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Wednesday, Aug. 27, 2008 01:42 pm

Fall classics

College football matchups are just a few hours away and help a good cause

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FAMU players celebrate at last year’s Indy Classic.
PHOTOS COURTESY CIRCLE CITY CLASSIC
A member of the Florida A&M band steps it out at the 2007 Circle City Classic.
PHOTOS COURTESY CIRCLE CITY CLASSIC

While there is no shortage of great prep gridiron action or NFL team spirit in Springfield, the capital city's offering of college football leaves something to be desired. Sure, Urbana-Champaign and Memorial Stadium are a quick jaunt, but after last year's trip to the Rose Bowl, Illini tickets are at a premium.

If you're ready for some football of the college variety, you can never go wrong with the "classics" — popular turf clashes between historically black colleges and universities that originated in the South in the 1920s. Three of them take place this fall, all are within driving distance from Springfield.

The atmosphere of a classic is nothing like that of most college sporting events. To put it into perspective, classics come with the excitement of an Ohio State/Michigan showdown and feature a halftime show and often enough celebrities to rival the Super Bowl. Many attendees dress more like they're seeking admittance into a swanky nightclub than going to watch 22 guys pummel each other in a sports arena.

However, classics aren't just about the game, alumni bragging rights, or even the centerpiece battle of the marching bands (a staple of football classics depicted in the films School Daze and Drumline) but organizers say the events are primarily fundraisers for college scholarships.

The closest game to Springfield, the St. Louis Gateway Classic, began in the fall of 1993. The following year, a half-dozen civic leaders from the STL, led by former IBM executive Earl Wilson, Jr., formed the St. Louis Gateway Classic Sports Foundation, which, in addition to the football games, hosts high school basketball, amateur boxing, and golf tournaments throughout the year, which all support the agency's core mission: helping kids get a college a degree.

"People talk about teams, teams, teams. It's not about teams – it's about education," says Wilson, the foundation's executive director. This year's 14th annual Gateway Football Classic between Kentucky State University and Stillman College takes place on Saturday, September 27 at 3 p.m. ($16 to $35; Edward Jones Dome).

The game will also feature a Battle of the Bands and the coronation of Miss Gateway Classic. On Thursday, September 25, St. Louis-born humorist and activist Dick Gregory hosts a comedy reception at the President Casino's Galaxy Room. Around 50,000 fans are expected to attend the weekend's events, which include the game, a parade, and pep rally. For a complete list of events visit www.gatewayclassic.org/events.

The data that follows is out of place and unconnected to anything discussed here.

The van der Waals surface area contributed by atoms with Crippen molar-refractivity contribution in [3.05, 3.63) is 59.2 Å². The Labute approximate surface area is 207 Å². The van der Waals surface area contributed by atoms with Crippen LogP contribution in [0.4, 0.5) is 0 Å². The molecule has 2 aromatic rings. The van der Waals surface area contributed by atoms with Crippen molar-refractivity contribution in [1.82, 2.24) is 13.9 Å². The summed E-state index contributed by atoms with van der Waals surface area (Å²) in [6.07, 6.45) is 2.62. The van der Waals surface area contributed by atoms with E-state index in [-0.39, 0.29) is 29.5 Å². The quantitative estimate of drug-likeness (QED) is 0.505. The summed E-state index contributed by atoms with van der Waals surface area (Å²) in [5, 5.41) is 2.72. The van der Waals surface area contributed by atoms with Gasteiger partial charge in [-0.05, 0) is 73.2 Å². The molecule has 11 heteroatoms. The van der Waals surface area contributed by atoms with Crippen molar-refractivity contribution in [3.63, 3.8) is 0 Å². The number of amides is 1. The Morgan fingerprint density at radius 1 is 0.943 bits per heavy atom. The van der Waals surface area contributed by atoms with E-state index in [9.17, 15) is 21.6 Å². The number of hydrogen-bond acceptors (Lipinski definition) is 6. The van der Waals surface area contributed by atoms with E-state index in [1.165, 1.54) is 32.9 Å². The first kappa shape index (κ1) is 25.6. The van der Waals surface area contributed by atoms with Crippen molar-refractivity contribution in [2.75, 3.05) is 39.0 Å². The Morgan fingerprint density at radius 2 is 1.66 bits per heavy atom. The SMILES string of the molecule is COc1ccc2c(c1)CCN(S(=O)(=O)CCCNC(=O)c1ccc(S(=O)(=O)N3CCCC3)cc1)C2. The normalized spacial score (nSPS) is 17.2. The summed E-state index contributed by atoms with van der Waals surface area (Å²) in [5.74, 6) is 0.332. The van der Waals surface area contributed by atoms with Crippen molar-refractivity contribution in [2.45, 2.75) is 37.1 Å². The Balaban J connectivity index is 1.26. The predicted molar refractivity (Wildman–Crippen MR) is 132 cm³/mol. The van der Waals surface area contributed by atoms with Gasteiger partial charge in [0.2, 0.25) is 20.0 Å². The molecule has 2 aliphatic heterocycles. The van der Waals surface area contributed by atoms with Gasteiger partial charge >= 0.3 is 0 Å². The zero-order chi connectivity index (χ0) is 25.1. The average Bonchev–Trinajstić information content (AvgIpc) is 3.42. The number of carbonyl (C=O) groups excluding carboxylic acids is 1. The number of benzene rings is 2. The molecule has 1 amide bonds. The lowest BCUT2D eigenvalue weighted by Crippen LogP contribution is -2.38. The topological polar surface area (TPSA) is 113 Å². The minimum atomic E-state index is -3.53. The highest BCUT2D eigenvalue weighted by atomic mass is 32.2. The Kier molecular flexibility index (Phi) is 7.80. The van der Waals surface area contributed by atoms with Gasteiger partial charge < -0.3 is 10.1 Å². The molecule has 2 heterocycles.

The Chicago Football Classic Foundation also provides scholarships Chicago-area high school students through its Adopt-a-School program. The 11th Annual Chicago Football Classic goes down at 4 p.m. on Saturday, September 6 at Soldier Field. Tickets to the game, which features West Virginia State University and Central State University, range from $15 to $30. Other weekend activities include a college fair, Greek step show, Battle of the Bands, and a concert. Go to www.chicagofootballclassic.biz for more information and a complete list of events.

Finally, Indianapolis' Circle City Classic is one of the largest classics in the nation and takes place on October 4. Kickoff for the 25th annual contest, this year between Alabama A & M University and Tuskegee University, is scheduled for 4 p.m. at Lucas Oil Stadium. Ticket prices are $10 to $45, and sell out quickly. More information can be found at www.circlecityclassic.com/events.

As much fun as the classics are for fans, and as much good as they do for kids bound for college and the economy of the host cities, keeping host foundations afloat is a constant challenge.

"We've been around 15 years and we'd like to say we've been able to fill the dome, but we haven't," Wilson says.

By diversifying the foundation's year-round programming and fundraising efforts, and not relying on donations from charity groups, the Gateway Classic Foundation is able to cover its expenses and keep $1 million in the bank at all times, he adds.

"We have never fallen into the trap where you depend on the system and we don't put all our eggs in one basket with just one football game," Wilson says. "That's why we've been successful."

Contact R.L. Nave at rnave@illinoistimes.com

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